I just had a blast doing deep analysis. While watching the Golden Bachelor, I caught the culprit behind a traffic drop, and came up with a concrete list of things to fix. My dirty little secret? ChatGPT did the heavy-lifting — it sifted through my data, plotted graphs, and made me feel like a superhuman.
Its sheer speed and competence is straight out of a “living in the future” moment. If you get paid to do analysis, this is scary. If you dread doing analysis, this is good news but still a little eerie. If you run an AI business, this is the beginning of the end, or the start of the beginning… depending on what you do.
No matter how you dice it, value has shifted. Let’s talk about what it means.
Data is cheap, now so is analysis
In my early days at a startup, I had no data support. I feel like a dinosaur saying this, but I would often spend 70% of my day as a PM writing SQL or doing some kind of data work to inform what to build and why.
Even as I got data support, every request still carried a high price tag. Someone had to roll up their sleeves and wrangle the numbers each time, over and over.
Using ChatGPT for analysis is a strange feeling because it’s like getting a smart teammate to do unlimited number-crunching… for $20. This is high-quality, technical work for dirt cheap.
Growing up, a common advice was to learn “something technical” — a hard skill that any employer would value. That world has changed. But before we go there, a moment of appreciation for the work that blew my mind.
ChatGPT analysis in action
I started with a hypothesis that either search volume dropped for my keywords, or search ranking slipped, or both:
We go back and forth a bit about which files to upload, and then, unprompted, it plots my crazy CSVs into some neat graphs:
The jagged spikes got it confused, so I had to explain the peaks are from weekdays, and the valleys are from weekends. After this clarification, it calculated the dip and when it started. Like a good data analyst, it also proposed next steps to move the analysis forward:
And gave me solid tips on how to improve results:
And sent me downloadable files on what I should fix:
In the end, I learned a few things:
- Drop in clicks mirrored drop in impressions
- Average position did slip, but not enough to explain the drop
- This suggests the problem is mostly driven by a decline in search volume, which appears to be seasonal given last year’s data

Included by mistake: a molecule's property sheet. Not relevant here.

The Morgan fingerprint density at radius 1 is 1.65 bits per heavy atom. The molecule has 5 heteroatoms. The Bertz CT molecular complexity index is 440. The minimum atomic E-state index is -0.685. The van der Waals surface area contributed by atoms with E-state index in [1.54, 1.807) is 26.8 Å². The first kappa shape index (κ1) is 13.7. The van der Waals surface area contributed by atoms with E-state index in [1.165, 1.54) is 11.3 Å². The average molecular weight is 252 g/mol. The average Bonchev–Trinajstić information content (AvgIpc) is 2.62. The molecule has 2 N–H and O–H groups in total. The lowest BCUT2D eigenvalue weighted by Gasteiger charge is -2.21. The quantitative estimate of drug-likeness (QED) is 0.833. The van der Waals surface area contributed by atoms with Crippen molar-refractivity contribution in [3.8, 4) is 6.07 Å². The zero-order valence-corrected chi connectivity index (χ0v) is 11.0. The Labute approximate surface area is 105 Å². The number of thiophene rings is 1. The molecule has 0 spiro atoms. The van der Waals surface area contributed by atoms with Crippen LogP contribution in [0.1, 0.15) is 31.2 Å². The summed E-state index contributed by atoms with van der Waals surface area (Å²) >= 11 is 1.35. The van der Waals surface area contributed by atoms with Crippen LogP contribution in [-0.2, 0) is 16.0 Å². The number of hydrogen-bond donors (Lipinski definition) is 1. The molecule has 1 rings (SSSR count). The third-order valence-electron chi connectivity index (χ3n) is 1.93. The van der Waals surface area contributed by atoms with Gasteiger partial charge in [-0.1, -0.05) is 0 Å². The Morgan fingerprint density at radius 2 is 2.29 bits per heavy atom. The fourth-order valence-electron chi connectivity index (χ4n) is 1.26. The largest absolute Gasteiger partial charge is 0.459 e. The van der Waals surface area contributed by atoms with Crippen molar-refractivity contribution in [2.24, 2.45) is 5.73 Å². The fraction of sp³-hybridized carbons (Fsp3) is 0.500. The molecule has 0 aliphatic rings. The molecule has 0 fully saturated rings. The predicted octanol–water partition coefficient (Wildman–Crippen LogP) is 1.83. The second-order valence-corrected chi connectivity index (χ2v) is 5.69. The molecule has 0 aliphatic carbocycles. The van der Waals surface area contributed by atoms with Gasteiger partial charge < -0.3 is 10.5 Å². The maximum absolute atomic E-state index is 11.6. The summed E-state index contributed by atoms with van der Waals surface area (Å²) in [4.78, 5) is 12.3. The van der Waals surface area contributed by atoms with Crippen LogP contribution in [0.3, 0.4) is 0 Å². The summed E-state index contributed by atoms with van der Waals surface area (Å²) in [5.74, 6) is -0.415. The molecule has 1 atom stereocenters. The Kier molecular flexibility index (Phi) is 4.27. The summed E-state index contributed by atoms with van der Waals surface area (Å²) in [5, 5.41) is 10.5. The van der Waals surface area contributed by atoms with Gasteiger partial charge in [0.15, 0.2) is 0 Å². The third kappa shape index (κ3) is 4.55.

- But even a small slip (e.g., falling out of the top 3 or first page) can trigger outsized drops in impressions, so I also have a list of pages I need to fix
In a way, data analysis with ChatGPT feels like the equivalent of a modern-day calculator. Why analyze by hand when you can have a machine execute flawlessly?
Sure, it struggled with amnesia. Sure, it can try to force an answer when it doesn’t have the data yet. But if you have a grasp of how the work should be done, you no longer have to do it alone.
Secrets are changing
I’ve worked with Excel wizards. Some people can churn out the fanciest models, but not be able to explain the point of the model. Knowing how to execute was their “secret sauce”. The value pendulum seems to be shifting away from this.
There are still legacy systems that only a few wizards can conjure magic in. But for anything modern and ubiquitous, we can lean on technical chatbots.
Whether it’s coding a subscription product, simple interactive website, or doing data deep-dives, it helps to understand what's involved, so you know how to prompt the chatbot and get it unstuck. But mastering the micro-quirks of a technical language isn’t the skill monopoly it used to be. Executing the minutiae is turning into a commodity.
Understanding the larger goal of a project, and how to differentiate it among a sea of same-ness is, increasingly, the whole point.
Speaking of, many of the AI businesses that have exploded in popularity will probably suffer a severe blow in the coming months. I’m more bullish on OpenAI’s GPT model, which makes me bearish on glorified frontend wrappers — pretty packages built off the GPT engine.
Chatting with a PDF, writing spreadsheet formulas started as great point solutions, but unless they can embed tightly into the customer’s workflow, ChatGPT's advances will eat their future growth.
The GPT wrappers that continue to thrive will need secrets of their own — while the world sees a commodity feature, they’re building a tight integration understood and valued by a select group of customers.
Here’s an example: the analysis I ran earlier works great with ChatGPT, but if I could automate this, get a monthly report, or even better, code suggestions and ideas to boost ranking, that’s worth an extra paid subscription.
SEO software like Ahrefs charges an arm and a leg for data tracking, but actionable insights are worth infinitely more. And if it can draft improvements that I only need to review before shipping, that is the real magic.
My bet is that covering this last mile of the user experience is crucial for differentiation. ChatGPT aims to be the gold-standard for digital intelligence, so GPT apps need to go deep into the customer’s world to stay mission-critical.
Do what the market leader has no bandwidth or incentive to do. When they care about breadth, there’s value in more depth.